A British tourist who has flocked to Greece having been locked down in England for months has spoken out over what holidays post-lockdown are like in Europe.
Gail Hadfield Grainger, from the North West, flew from Manchester with Jet2 to Kos, a Greek island, on July 16, accompanied by her friends and 11-year-old daughter.
Gail, 37, told Manchester Evening News she feels “so much safer” in Greece, adding to our sister title: “I know where I stand; I feel comfortable that the locals have got everybody’s best interest at heart.”
She added: “In the UK you just don’t know what’s going on from one day to the next. Here you feel protected and comfortable.”
“I just got sick to death of everything at home. I’ve been home-schooling so I needed a break and some sunshine,” she said.
“We were worried to start with because we didn’t know if we were going to get quarantined on the way in.”
She continued: “But it’s been so nice to get away from the UK. It’s such a hostile situation at home, with people moaning, judging people, not wanting to listen; there’s mixed messages from the government and people feel they’re being lied to over the death toll.
“Whereas here they understand they’ve all got to do their bit. There’s clear guidance on what’s expected and they want to make sure the island is looked after. It’s miles different than in the UK.”
“I expected the airport to be chaotic and I was panicking with having the kids with me but it ran so much more smoothly than I thought,” said Gail.
She flew out for £180 per person, adding: “It was probably one of the best flights we’ve had. Everyone was making sure everything ran smoothly because of coronavirus.”
Gail said: “These were scanned at the airport when we arrived and it looks like one person from each party is taken aside for a temperature check and a swab.
“My friend who had to do this was told that the hotel would be alerted if she tested positive, but we haven’t heard anything so we’re assuming she was fine.”
Gail added: “The minute we landed, I was so relieved and so glad we’d booked. I’m not going to panic about travelling at all during the pandemic.”
Gail explained: “When we leave the hotel, we hand the keys over to the staff who spray them with disinfectant and put them away. When you come back, they disinfect them again, and pass them back.
“Hotel staff come in each day to change the bin, spray your room with disinfectant, but they won’t touch any of your possessions.
“If you want your bedding changing you have to let the staff know beforehand, then the cleaners will come with protective clothing on.
“There’s just so many things they’ve thought about, they really have it covered. The remote control is even covered in plastic so it can be cleaned.
“Each time a guest moves from the sunbeds and tables, staff will spray the area down with disinfectant.”
In explaining the travel process, Gail said: “I had to fill out a form similar to the one we had to do when we arrived in Greece and they cleaned the pen in between guests. We also had our temperature checked.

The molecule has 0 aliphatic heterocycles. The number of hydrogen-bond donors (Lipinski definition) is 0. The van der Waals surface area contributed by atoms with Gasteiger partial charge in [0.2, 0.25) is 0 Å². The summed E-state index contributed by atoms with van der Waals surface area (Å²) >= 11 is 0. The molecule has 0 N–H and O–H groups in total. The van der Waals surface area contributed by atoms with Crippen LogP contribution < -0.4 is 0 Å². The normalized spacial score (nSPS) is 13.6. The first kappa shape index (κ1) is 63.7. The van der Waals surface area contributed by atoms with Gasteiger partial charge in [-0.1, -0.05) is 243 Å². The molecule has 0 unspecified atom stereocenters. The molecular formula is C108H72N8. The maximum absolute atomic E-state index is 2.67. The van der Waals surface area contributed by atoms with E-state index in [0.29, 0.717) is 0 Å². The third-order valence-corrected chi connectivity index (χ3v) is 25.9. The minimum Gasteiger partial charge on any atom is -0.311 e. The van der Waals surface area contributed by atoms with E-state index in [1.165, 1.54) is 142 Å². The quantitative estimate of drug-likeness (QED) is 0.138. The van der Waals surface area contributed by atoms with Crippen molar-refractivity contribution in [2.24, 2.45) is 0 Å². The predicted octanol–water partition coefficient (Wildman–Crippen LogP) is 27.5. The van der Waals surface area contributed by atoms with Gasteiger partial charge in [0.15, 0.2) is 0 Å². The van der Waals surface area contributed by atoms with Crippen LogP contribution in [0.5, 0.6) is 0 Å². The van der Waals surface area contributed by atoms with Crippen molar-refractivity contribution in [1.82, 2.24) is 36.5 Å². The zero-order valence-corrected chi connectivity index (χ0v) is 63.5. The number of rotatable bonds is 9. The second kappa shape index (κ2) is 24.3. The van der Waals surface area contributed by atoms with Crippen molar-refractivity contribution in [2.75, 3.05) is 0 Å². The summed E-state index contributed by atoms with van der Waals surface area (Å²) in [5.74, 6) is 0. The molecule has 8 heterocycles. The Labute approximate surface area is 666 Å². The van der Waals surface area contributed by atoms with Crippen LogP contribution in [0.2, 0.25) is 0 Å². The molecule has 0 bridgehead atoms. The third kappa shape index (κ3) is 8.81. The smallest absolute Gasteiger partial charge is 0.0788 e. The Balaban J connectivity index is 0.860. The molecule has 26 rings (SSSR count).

“The lady was wearing two masks and latex gloves. She then disinfected a travel card before handing it to us which said we were safe to travel
“We queued up to the boat making sure there was space between our parties. It was absolutely brilliant. She explained they were taking these measures to keep everyone and the island safe.”
Gail added: “I was speaking to the lady who ran the excursion and she said when they were in lockdown initially, they had to text the police when they wanted to leave the house and say where they were going. All supermarkets had an allocated number, and then they’d receive a text back confirming the journey which provided a time slot of how long they had.”
Gail said: “Compared to at home where it’s manic, it’s so much more relaxed.
“On occasion at busy supermarkets or in smaller shops, you’re asked to wait outside. And when you walk into supermarkets here, you can buy a mask for about 30p before you enter. There’s disinfectant everywhere you go.”
“There’s nothing on the table when you arrive so no salt and pepper pots for example, everything is in disposable sachets. Tables are covered in disposable paper cloths,” she continued.
“The majority of the time, you’re eating outside which is safer, and you just sit with whoever you are with.
“When it comes to paying the bill, the staff wipe the table down, throw everything away, disinfect it, and get it set up again for the next family to come along. They’re handling it really well.”
Gail added: “It’s the same in bars. Last night we watched a live band at Treasure Island. All staff are in masks, tables are spread out outside, and as soon as you’ve finished with something, you see the staff washing it straight away.”
“One thing that’s quite sad to see is empty beaches. The tourism here has taken a massive hit. It’s absolutely dead,” Gail said.
“Usually it’s rows and rows of sunbeds, but they’re divided into twos with gaps in between and there doesn’t seem to be as many beds.
“The beach bars have the same cleaning processes as all the restaurants.”
On a final note, Gail said: “As long as people are sensible, I’d recommend booking, as long as you’re willing to respect the country’s views and how they’re handling the virus, then definitely fly out.
“If you’re going to go and abuse it, don’t go because you’ll ruin it for everyone else.
“The trip has made me want to travel again so if I find another deal when I get home, I’ll come back straight away.”